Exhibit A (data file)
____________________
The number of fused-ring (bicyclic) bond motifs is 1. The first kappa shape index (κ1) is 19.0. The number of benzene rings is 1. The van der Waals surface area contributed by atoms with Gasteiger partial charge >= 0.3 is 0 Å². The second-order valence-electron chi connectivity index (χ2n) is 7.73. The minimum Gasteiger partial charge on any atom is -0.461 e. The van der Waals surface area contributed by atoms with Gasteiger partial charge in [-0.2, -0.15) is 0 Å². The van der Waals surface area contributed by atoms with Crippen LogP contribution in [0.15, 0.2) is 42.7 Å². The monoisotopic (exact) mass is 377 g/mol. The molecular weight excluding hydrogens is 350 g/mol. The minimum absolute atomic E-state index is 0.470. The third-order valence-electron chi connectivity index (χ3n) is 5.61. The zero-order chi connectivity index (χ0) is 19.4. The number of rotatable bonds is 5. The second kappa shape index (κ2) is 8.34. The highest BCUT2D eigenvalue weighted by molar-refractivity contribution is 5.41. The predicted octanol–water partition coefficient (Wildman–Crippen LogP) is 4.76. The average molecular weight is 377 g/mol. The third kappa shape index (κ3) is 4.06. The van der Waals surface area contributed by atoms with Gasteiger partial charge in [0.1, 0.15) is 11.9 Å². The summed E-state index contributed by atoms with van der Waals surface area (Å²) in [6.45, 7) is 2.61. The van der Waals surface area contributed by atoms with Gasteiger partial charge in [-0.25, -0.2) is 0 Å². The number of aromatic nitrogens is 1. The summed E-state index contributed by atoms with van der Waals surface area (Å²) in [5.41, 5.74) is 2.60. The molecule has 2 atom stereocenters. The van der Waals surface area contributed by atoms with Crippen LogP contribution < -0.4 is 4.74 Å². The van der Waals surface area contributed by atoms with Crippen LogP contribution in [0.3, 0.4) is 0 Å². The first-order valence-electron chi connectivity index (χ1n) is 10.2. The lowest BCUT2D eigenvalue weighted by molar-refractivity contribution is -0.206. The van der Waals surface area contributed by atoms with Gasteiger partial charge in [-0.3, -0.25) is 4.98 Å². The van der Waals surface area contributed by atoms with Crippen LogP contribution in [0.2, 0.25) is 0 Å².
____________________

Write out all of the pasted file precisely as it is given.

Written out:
The number of fused-ring (bicyclic) bond motifs is 1. The first kappa shape index (κ1) is 19.0. The number of benzene rings is 1. The van der Waals surface area contributed by atoms with Gasteiger partial charge >= 0.3 is 0 Å². The second-order valence-electron chi connectivity index (χ2n) is 7.73. The minimum Gasteiger partial charge on any atom is -0.461 e. The van der Waals surface area contributed by atoms with Gasteiger partial charge in [-0.2, -0.15) is 0 Å². The van der Waals surface area contributed by atoms with Crippen LogP contribution in [0.15, 0.2) is 42.7 Å². The monoisotopic (exact) mass is 377 g/mol. The molecular weight excluding hydrogens is 350 g/mol. The minimum absolute atomic E-state index is 0.470. The third-order valence-electron chi connectivity index (χ3n) is 5.61. The zero-order chi connectivity index (χ0) is 19.4. The number of rotatable bonds is 5. The second kappa shape index (κ2) is 8.34. The highest BCUT2D eigenvalue weighted by molar-refractivity contribution is 5.41. The predicted octanol–water partition coefficient (Wildman–Crippen LogP) is 4.76. The average molecular weight is 377 g/mol. The third kappa shape index (κ3) is 4.06. The van der Waals surface area contributed by atoms with Gasteiger partial charge in [0.1, 0.15) is 11.9 Å². The summed E-state index contributed by atoms with van der Waals surface area (Å²) in [6.45, 7) is 2.61. The van der Waals surface area contributed by atoms with Gasteiger partial charge in [-0.25, -0.2) is 0 Å². The number of aromatic nitrogens is 1. The summed E-state index contributed by atoms with van der Waals surface area (Å²) in [5.41, 5.74) is 2.60. The molecule has 2 atom stereocenters. The van der Waals surface area contributed by atoms with Crippen LogP contribution < -0.4 is 4.74 Å². The van der Waals surface area contributed by atoms with Crippen LogP contribution in [0.3, 0.4) is 0 Å². The first-order valence-electron chi connectivity index (χ1n) is 10.2. The lowest BCUT2D eigenvalue weighted by molar-refractivity contribution is -0.206. The van der Waals surface area contributed by atoms with Gasteiger partial charge in [-0.3, -0.25) is 4.98 Å². The van der Waals surface area contributed by atoms with Crippen LogP contribution in [0.2, 0.25) is 0 Å².